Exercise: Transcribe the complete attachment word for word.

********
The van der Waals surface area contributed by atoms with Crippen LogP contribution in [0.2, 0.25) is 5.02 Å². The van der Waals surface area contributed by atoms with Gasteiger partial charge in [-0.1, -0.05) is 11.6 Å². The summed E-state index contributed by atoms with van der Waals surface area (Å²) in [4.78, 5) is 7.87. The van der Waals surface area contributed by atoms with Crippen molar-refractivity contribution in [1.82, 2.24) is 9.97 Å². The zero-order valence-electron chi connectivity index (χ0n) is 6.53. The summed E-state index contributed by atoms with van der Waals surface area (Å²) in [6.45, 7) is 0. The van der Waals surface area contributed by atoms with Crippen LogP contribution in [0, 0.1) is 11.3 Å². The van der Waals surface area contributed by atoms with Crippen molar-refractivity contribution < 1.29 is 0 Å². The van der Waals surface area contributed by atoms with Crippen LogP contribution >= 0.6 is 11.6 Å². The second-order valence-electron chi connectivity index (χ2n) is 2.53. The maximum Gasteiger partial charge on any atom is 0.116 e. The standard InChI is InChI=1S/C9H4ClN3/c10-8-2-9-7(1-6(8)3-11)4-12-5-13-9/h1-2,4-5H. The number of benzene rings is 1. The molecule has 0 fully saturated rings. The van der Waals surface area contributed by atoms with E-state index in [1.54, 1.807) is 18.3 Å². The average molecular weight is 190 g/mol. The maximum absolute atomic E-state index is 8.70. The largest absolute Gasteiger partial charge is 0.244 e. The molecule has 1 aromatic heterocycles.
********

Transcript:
The van der Waals surface area contributed by atoms with Crippen LogP contribution in [0.2, 0.25) is 5.02 Å². The van der Waals surface area contributed by atoms with Gasteiger partial charge in [-0.1, -0.05) is 11.6 Å². The summed E-state index contributed by atoms with van der Waals surface area (Å²) in [4.78, 5) is 7.87. The van der Waals surface area contributed by atoms with Crippen molar-refractivity contribution in [1.82, 2.24) is 9.97 Å². The zero-order valence-electron chi connectivity index (χ0n) is 6.53. The summed E-state index contributed by atoms with van der Waals surface area (Å²) in [6.45, 7) is 0. The van der Waals surface area contributed by atoms with Crippen LogP contribution in [0, 0.1) is 11.3 Å². The van der Waals surface area contributed by atoms with Crippen molar-refractivity contribution < 1.29 is 0 Å². The van der Waals surface area contributed by atoms with Crippen LogP contribution >= 0.6 is 11.6 Å². The second-order valence-electron chi connectivity index (χ2n) is 2.53. The maximum Gasteiger partial charge on any atom is 0.116 e. The standard InChI is InChI=1S/C9H4ClN3/c10-8-2-9-7(1-6(8)3-11)4-12-5-13-9/h1-2,4-5H. The number of benzene rings is 1. The molecule has 0 fully saturated rings. The van der Waals surface area contributed by atoms with E-state index in [1.54, 1.807) is 18.3 Å². The average molecular weight is 190 g/mol. The maximum absolute atomic E-state index is 8.70. The largest absolute Gasteiger partial charge is 0.244 e. The molecule has 1 aromatic heterocycles.